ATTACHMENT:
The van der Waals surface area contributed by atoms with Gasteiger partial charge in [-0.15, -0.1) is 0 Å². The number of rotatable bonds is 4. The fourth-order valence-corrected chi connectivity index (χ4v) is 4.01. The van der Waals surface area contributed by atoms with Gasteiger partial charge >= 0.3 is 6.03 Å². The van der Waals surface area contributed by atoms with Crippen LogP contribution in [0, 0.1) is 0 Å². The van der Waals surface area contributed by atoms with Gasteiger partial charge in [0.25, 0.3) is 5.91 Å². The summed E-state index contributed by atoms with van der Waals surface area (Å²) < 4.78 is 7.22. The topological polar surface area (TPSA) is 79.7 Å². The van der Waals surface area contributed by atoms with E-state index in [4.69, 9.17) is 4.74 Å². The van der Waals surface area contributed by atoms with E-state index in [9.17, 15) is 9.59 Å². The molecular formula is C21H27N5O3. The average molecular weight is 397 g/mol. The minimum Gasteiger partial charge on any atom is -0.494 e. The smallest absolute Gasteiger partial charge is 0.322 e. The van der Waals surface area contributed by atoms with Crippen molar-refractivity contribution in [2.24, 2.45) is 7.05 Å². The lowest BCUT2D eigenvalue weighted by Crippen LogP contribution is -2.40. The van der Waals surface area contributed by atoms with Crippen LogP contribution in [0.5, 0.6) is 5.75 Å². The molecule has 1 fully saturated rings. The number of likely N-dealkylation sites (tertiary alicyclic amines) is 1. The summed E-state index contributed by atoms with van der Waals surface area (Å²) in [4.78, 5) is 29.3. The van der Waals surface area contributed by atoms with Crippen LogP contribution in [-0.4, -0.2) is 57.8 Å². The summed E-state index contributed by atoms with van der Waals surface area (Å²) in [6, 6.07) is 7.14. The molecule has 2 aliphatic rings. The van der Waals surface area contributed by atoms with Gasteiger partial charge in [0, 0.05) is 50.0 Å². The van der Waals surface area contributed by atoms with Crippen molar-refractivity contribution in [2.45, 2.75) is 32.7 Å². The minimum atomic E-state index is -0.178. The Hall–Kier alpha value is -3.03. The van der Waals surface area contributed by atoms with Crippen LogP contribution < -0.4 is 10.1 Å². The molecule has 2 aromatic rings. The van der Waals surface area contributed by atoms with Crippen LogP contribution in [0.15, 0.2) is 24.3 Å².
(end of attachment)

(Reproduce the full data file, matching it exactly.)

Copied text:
The van der Waals surface area contributed by atoms with Gasteiger partial charge in [-0.15, -0.1) is 0 Å². The number of rotatable bonds is 4. The fourth-order valence-corrected chi connectivity index (χ4v) is 4.01. The van der Waals surface area contributed by atoms with Gasteiger partial charge >= 0.3 is 6.03 Å². The van der Waals surface area contributed by atoms with Crippen LogP contribution in [0, 0.1) is 0 Å². The van der Waals surface area contributed by atoms with Gasteiger partial charge in [0.25, 0.3) is 5.91 Å². The summed E-state index contributed by atoms with van der Waals surface area (Å²) < 4.78 is 7.22. The topological polar surface area (TPSA) is 79.7 Å². The van der Waals surface area contributed by atoms with E-state index in [4.69, 9.17) is 4.74 Å². The van der Waals surface area contributed by atoms with E-state index in [9.17, 15) is 9.59 Å². The molecular formula is C21H27N5O3. The average molecular weight is 397 g/mol. The minimum Gasteiger partial charge on any atom is -0.494 e. The smallest absolute Gasteiger partial charge is 0.322 e. The van der Waals surface area contributed by atoms with Crippen molar-refractivity contribution in [2.24, 2.45) is 7.05 Å². The lowest BCUT2D eigenvalue weighted by Crippen LogP contribution is -2.40. The van der Waals surface area contributed by atoms with Crippen LogP contribution in [0.5, 0.6) is 5.75 Å². The molecule has 1 fully saturated rings. The number of likely N-dealkylation sites (tertiary alicyclic amines) is 1. The summed E-state index contributed by atoms with van der Waals surface area (Å²) in [4.78, 5) is 29.3. The van der Waals surface area contributed by atoms with Crippen LogP contribution in [-0.4, -0.2) is 57.8 Å². The summed E-state index contributed by atoms with van der Waals surface area (Å²) in [6, 6.07) is 7.14. The molecule has 2 aliphatic rings. The van der Waals surface area contributed by atoms with Gasteiger partial charge in [0, 0.05) is 50.0 Å². The van der Waals surface area contributed by atoms with Crippen molar-refractivity contribution in [2.45, 2.75) is 32.7 Å². The minimum atomic E-state index is -0.178. The Hall–Kier alpha value is -3.03. The van der Waals surface area contributed by atoms with Crippen LogP contribution < -0.4 is 10.1 Å². The molecule has 2 aromatic rings. The van der Waals surface area contributed by atoms with Crippen LogP contribution in [0.15, 0.2) is 24.3 Å².